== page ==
Class A amplifier bias adjustment goal is to minimize observed harmonic distortion and keep the output signal in the most linear region of the amplifier active element, in this case a BJT, the red triangular component on the right side of the circuit layout.


    11 pos clip - annotated.png
    In the oscilloscope screen shot above bias has been adjusted such that amplifier output is saturating (clipping) the positive power supply limit as seen by the flattening of the time domain (blue) trace and the 2nd and 3rd harmonics in the FFT (red) trace.


    class A bias adjust.gif
    As the bias slider is adjusted up and down observe the amplifier time domain output go from positive supply saturation to negative supply saturation. The FFT harmonics are reduced in amplitude as the amp output nears the most linear point of operation. When the harmonics disappear amplifier output is at the most linear operating point.


    28 optimum adj.png
    Optimum bias where this class A amplifier operates in the most linear region.


    29 gain measurement.png
    Amplifier gain is calculated by dividing output level by input level. In this example:
    Output = 3.87 Vpp
    Input = 0.211 Vpp
    3.87 / 0.211 = 18.34
    A = 18.34
    converting to dB A = 20*Log10(18.34)
    A = 25.27 dB
    This amplifier with this specific BJT has a fixed gain of 25.27 dB
     
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  8. Case

    Case Anxious Head (Formerly Wilson)

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    @Amir, ASR - are you seeing this?!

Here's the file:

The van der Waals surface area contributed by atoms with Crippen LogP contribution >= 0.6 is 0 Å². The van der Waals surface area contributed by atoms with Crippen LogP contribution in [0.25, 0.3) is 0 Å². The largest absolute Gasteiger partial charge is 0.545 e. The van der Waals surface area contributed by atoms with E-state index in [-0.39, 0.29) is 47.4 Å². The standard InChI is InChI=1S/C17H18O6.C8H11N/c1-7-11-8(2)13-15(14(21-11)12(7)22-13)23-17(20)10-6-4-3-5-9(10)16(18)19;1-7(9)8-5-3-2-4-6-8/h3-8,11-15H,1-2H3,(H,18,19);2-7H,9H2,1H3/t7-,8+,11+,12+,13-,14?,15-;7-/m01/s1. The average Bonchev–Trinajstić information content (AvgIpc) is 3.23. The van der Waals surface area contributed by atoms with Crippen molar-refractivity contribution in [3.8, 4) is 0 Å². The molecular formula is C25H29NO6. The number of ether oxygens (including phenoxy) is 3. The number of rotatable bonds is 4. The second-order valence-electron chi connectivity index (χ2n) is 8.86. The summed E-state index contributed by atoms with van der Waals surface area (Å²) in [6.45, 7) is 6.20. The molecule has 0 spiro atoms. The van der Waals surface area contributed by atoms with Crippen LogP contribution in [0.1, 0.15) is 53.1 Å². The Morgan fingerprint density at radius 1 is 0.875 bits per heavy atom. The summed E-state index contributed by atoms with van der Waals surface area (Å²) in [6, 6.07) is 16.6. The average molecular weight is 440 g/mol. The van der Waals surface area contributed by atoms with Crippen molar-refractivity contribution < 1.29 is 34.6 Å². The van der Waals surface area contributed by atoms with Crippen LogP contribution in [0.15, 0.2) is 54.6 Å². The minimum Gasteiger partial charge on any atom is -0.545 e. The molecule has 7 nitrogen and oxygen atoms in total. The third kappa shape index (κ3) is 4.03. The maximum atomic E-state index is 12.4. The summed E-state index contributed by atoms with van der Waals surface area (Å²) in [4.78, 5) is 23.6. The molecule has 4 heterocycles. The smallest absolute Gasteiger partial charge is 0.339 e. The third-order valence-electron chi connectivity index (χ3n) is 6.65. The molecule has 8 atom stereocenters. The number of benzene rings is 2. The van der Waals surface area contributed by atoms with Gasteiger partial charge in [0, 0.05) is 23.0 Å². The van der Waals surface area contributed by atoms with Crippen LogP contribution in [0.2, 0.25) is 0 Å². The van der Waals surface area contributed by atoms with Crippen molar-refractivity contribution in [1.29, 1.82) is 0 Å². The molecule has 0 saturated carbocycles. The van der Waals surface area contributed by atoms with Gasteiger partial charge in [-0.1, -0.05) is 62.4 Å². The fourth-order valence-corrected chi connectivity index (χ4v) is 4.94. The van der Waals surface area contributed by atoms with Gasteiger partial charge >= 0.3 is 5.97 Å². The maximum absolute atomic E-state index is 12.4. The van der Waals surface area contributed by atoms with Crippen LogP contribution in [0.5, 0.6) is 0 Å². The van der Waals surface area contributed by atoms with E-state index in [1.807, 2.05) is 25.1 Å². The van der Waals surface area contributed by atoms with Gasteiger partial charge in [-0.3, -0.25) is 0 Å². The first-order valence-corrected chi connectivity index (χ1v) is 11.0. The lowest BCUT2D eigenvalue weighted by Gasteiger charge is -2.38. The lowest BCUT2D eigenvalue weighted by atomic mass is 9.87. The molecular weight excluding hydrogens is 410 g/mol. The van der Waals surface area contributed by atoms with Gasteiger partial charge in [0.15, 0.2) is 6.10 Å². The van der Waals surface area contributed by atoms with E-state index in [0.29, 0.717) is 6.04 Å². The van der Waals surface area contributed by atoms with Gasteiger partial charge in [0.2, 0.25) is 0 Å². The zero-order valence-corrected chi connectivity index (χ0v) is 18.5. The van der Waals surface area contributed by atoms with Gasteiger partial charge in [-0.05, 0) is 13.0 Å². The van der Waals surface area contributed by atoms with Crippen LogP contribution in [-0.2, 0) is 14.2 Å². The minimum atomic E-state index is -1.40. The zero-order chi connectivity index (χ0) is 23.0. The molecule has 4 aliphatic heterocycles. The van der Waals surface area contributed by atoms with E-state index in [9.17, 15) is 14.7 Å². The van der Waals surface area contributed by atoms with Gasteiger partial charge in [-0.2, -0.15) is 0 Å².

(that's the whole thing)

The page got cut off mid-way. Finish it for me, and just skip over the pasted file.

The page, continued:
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  9. Martigane

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    Extremely interesting!
    I came up with a similar project (in truth, it's closer to the "Snap circuit" you mentioned), which I built 6 months ago, also to ignite love for electricity and physics to kids.
    More "physics"-oriented than "electronics", I would say.
    You can see some pictures and videos here:
    https://photos.app.goo.gl/2g3uQjyJ65p52mg68

    Thank you for the details and link @atomicbob , this might be very useful :)

    The idea is to improvise and plug some small independent modules in either serial/parallel connections.
    Those modules are of many different types to provide some "guts feeling" on the various physical phenomenons behind (light bulbs, motors, vibrators, speakers, leds, fans, capacitors for storage etc...), so I had the additional constraint to make the circuit/components safe to use in any parallel / serial configuration.

    The board includes a global switch on the top left and offers simple arrangements (from left column) to gradually more complex ones (right side, 2, then 3 serial).
    It's a LOT of fun, not only for kids.
    You can:
    - Connect 1 light bulb alone and see it being very bright compared to 2 or 3 light bulbs in serial.
    - Put a light bulb and a motor in serial, and see the light bulb shine much stronger when you block the motor with your fingers. (back EMF)
    - Put two motors in serial and see one go much faster when you block the other one.
    - Listen to the electrical noise the fan/motor make on the power supply line, add the capacitor in parallel to kill the noise.